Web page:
With no particular plan for most of the day we hung around the resort. The weather obliged a little and there was some lounging around outside. I finished one book and discovered that the other book I brought I had read before. Hate that. We eavesdropped on the unit above us where a bride and her entourage were getting ready.

Pausing on loungers near the kayak station

One of the locally crafted artworks at the resort

Is this a hibiscus? I'm useless with flowers. There are loads of things in bloom here, tis all very pretty.

In clusters around the resort are tons of these stones which mark each wedding held here.

I also did a fair bit of wrestling with internet access. No matter where I sat the bloody wireless hotspot eluded me and I soon realised I should abandon any ambition of more regular blog updates.

There was a rough plan to catch up with Sally the bride-to-be and some of the (ex-)Wellington girls also here for the wedding. Eventually plans materialised and Sally picked me up on her rented scooter to meet the others at their resort. Drinks, nibbles and gossip ensued for a couple of hours until we headed out for dinner.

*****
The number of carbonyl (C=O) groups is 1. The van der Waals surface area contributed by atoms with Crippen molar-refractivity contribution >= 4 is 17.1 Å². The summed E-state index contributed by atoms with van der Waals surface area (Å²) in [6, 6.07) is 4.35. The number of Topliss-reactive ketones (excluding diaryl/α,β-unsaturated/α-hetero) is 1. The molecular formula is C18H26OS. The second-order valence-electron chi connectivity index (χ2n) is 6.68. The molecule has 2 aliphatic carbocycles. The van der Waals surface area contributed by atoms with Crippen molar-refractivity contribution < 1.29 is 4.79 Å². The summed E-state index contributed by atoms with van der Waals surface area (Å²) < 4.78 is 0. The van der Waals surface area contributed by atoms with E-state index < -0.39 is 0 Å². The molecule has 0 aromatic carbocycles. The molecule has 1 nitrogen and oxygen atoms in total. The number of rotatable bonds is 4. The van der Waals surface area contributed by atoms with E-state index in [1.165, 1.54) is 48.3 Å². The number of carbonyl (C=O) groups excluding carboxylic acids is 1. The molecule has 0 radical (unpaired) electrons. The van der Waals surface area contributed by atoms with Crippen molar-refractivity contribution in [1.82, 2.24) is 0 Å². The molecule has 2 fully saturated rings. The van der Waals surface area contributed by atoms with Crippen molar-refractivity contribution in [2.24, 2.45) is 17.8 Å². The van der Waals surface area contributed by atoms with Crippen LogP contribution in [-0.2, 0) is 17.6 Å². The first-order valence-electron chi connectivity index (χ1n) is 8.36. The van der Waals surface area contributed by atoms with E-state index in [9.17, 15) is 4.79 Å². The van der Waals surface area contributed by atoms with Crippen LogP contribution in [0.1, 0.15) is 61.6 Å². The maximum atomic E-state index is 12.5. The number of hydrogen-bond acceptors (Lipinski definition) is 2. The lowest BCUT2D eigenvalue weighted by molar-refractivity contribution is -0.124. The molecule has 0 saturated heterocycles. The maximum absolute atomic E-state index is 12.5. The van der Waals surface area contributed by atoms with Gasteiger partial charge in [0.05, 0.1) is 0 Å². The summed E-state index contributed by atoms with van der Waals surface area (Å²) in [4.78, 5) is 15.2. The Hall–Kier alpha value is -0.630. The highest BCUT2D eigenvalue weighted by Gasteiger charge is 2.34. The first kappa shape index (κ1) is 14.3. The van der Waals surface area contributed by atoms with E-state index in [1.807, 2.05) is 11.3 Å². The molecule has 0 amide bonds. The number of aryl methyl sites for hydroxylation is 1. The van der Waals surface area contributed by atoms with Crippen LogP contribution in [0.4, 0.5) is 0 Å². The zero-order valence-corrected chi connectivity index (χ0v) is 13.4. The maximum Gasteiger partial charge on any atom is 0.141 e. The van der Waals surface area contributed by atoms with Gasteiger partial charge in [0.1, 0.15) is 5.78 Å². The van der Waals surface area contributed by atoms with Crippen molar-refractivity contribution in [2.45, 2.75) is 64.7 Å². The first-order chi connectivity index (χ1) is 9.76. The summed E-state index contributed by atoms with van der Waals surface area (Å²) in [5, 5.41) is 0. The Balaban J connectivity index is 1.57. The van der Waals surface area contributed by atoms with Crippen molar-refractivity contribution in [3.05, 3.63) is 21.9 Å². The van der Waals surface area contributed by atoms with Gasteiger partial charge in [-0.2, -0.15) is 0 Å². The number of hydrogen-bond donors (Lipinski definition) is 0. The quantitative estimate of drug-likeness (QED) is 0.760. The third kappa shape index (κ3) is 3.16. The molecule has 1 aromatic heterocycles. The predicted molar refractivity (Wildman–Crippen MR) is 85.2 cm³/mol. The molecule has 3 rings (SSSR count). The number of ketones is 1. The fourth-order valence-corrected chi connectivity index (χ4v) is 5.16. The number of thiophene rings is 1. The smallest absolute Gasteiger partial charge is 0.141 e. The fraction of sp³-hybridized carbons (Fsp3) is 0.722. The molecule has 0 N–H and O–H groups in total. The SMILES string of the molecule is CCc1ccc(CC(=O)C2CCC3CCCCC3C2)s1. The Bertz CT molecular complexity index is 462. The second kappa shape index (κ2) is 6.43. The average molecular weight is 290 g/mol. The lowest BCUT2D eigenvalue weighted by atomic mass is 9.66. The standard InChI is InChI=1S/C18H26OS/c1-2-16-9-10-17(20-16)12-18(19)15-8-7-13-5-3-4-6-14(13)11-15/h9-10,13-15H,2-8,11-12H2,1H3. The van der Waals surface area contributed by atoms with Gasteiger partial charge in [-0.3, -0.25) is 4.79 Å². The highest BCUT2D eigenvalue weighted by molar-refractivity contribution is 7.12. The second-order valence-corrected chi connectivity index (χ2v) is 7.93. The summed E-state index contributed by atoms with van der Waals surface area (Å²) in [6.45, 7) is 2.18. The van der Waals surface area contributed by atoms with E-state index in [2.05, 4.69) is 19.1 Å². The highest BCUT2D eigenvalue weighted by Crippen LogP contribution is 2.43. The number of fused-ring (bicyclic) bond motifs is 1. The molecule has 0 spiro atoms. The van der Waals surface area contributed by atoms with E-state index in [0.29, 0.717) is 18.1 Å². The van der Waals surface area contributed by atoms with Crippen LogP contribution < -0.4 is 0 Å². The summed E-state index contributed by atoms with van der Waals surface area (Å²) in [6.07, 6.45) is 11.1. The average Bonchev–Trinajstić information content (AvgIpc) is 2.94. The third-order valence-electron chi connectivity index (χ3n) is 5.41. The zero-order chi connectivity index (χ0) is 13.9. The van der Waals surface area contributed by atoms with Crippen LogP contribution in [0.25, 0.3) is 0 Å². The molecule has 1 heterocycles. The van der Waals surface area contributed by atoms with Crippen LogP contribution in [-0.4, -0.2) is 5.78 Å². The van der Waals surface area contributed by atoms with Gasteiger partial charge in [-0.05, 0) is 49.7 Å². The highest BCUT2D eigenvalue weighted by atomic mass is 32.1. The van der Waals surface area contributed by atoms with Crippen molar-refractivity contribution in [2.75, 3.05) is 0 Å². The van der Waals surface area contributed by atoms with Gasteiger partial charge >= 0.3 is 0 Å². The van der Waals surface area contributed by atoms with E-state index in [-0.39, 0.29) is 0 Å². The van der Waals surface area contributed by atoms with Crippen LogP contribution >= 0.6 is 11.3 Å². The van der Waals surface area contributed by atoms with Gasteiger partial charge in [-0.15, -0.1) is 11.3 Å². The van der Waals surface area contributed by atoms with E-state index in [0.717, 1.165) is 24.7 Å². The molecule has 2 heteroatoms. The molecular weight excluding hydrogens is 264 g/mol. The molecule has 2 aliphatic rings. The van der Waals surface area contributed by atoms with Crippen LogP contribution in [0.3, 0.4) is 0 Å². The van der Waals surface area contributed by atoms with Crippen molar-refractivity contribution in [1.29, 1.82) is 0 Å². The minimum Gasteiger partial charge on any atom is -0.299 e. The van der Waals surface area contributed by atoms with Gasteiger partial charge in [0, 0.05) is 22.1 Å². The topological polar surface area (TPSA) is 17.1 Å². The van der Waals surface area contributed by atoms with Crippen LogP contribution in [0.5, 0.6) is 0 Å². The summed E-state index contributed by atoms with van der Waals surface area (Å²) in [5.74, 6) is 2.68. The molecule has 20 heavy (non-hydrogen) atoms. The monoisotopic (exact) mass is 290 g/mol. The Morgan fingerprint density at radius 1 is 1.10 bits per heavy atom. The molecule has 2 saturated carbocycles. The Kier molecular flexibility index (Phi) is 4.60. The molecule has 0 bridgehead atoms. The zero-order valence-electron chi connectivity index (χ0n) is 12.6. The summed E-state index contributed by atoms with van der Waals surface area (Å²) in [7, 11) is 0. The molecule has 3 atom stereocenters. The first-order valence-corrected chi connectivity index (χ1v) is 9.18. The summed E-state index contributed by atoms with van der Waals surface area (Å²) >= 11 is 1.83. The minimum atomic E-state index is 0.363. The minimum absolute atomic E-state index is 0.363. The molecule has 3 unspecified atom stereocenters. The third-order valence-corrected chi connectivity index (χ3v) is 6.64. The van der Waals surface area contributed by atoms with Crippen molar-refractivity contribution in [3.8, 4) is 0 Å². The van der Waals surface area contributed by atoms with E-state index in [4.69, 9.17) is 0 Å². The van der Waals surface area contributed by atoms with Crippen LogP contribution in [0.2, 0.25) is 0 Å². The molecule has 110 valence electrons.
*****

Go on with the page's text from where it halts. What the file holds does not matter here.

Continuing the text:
Sally arriving to pick me up. I did manage to fit on the back but not without sustaining a huge bruise in the process...

L-R: Megan, Danielle, Fleur, Michele, Glenda, Sally, me, Michelle

Huddled around Dan’s mobility scooter (...on account of her sprained ankle!)

Most of us continued on to a bar/restaurant located near the Avarua township. This turned out to be a $45 taxi ride which I think took us all by surprise as it was probably less than 10kms. Located right on the waters’ edge, Trader Jacks is a fairly rustic building and was rebuilt after a hurricane flattened it a few years ago.

We enjoyed a few drinks first and the girls were quick to scope out members of the French navy in town… Rarotonga is apparently a two day sea journey from Tahiti. But focusing back to the main reason for the outing: our meals were all seafood based and not only excellent quality but also excellent value.

On account of the wedding the next day it wasn’t a big night. The island buses run clockwise once an hour at night (Raro is only 32km full circle) so similar to when we arrived, my first exposure to the other half of the island was in darkness. I couldn’t wait to see it in daylight.